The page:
Staff communications

Tourism HR
  • Respond
  • Workforce

Checklist for employee communications in a crisis 

The COVID-19 pandemic is a very unusual crisis, hitting as it does almost all companies in sectors in all countries around the world at the same time. Many crises you will encounter will be specific to your own business, or its sector. Sticking to a few important rules for communicating with employees in a crisis will help them remain focussed and productive advocates.

Be proactive. Anticipate and plan for crises that your organization could encounter before they happen.

Get a team together. Identify employees who will make up the crisis management team. These are the people who will know what to do when disaster strikes.

Do not expect employees to come to you. Put in place a notification system that speedily reaches out to staff with accurate information and guidance.

Do not put up roadblocks. There is no point in trying to stop employees communicating about crises on social media. Instead, help them shape their messages by giving them correct information in a timely manner. 

Act fast, but only say what you know to be true. Speed is critical when it comes to crisis communications, but it cannot be at the expense of accuracy.

Do not go silent. If your business is not yet ready to respond to an emergency, at least let staff know that you are gathering information and will follow up as soon as possible.

Test, then test again. The most well-crafted communication plan will not be very helpful if employees have no idea what it is or how to use it. At least once a year, test the process to find out from workers what it does and does not do well, and adjust accordingly.Evaluate. Assessing how things went after a crisis is as important as a pre-crisis plan. Review how the internal communication plan was executed, what succeeded and what can be improved.

Communicating the position on absence and pay due to COVID-19

Once employees return to their workplace, before a vaccine or other treatment becomes available for COVID-19, it is likely that there will be further interruptions to work in response to possible incidences of infection. You will need to communicate with your employees about how the company will handle future absences relating to COVID-19. Here are some points that your communication should look to include:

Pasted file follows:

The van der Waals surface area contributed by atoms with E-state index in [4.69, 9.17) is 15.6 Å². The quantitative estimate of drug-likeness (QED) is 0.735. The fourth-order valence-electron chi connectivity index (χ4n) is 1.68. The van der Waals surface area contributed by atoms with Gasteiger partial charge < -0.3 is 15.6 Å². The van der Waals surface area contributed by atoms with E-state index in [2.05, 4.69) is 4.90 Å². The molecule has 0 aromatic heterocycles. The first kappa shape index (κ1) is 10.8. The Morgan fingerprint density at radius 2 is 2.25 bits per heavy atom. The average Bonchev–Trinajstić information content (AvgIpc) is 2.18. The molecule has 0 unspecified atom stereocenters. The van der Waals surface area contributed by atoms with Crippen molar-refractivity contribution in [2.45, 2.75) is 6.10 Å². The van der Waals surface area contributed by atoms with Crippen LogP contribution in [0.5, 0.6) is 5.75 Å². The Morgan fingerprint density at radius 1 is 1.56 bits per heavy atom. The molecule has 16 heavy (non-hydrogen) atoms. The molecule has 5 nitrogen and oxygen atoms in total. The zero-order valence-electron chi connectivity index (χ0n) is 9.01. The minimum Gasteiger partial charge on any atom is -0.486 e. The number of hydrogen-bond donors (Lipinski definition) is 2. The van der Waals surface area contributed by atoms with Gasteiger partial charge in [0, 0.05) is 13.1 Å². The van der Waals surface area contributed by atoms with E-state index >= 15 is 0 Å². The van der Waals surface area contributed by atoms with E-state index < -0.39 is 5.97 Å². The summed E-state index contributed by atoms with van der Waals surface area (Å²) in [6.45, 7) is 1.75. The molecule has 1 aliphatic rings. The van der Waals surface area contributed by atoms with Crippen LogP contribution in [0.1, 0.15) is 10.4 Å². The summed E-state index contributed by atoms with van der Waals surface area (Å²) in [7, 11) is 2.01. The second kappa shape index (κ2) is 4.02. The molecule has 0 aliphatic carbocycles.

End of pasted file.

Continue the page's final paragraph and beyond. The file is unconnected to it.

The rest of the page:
• Measures to be taken to reduce virus spread. Reiterate the official guidance on infection control – washing hands regularly using alcohol-based gel or soap and water, coughing or sneezing into a flexed elbow or tissue, which must be thrown away immediately, avoiding contact with anyone with a cough, staying six feet apart.
  • Personal foreign travel. When travel resumes, communicating plans and countries to be visited. Need for employee to keep company informed on countries requiring self-isolation on return.
  • Procedures for those requiring to shield/self-isolate. Importance of alerting you or a manager immediately, alert that decision will be made by company on whether home working is possible, whether paid leave can be taken, or on what basis sick pay will be paid. 
  • Employees potentially exposed to virus. Communicate that the company may send employees home if it is believed they have been exposed to virus, even if they are not displaying symptoms.
  • Employees with symptoms of the virus. Importance of following government guidelines and keep line manager updated. Reiterate that time off will be treated as other sickness absence.
  • Closure of child(ren)’s school. Reiterate that time off to make arrangements for childcare will be treated in accordance with time off for dependants, and whether it will be paid/unpaid.
View Article Sources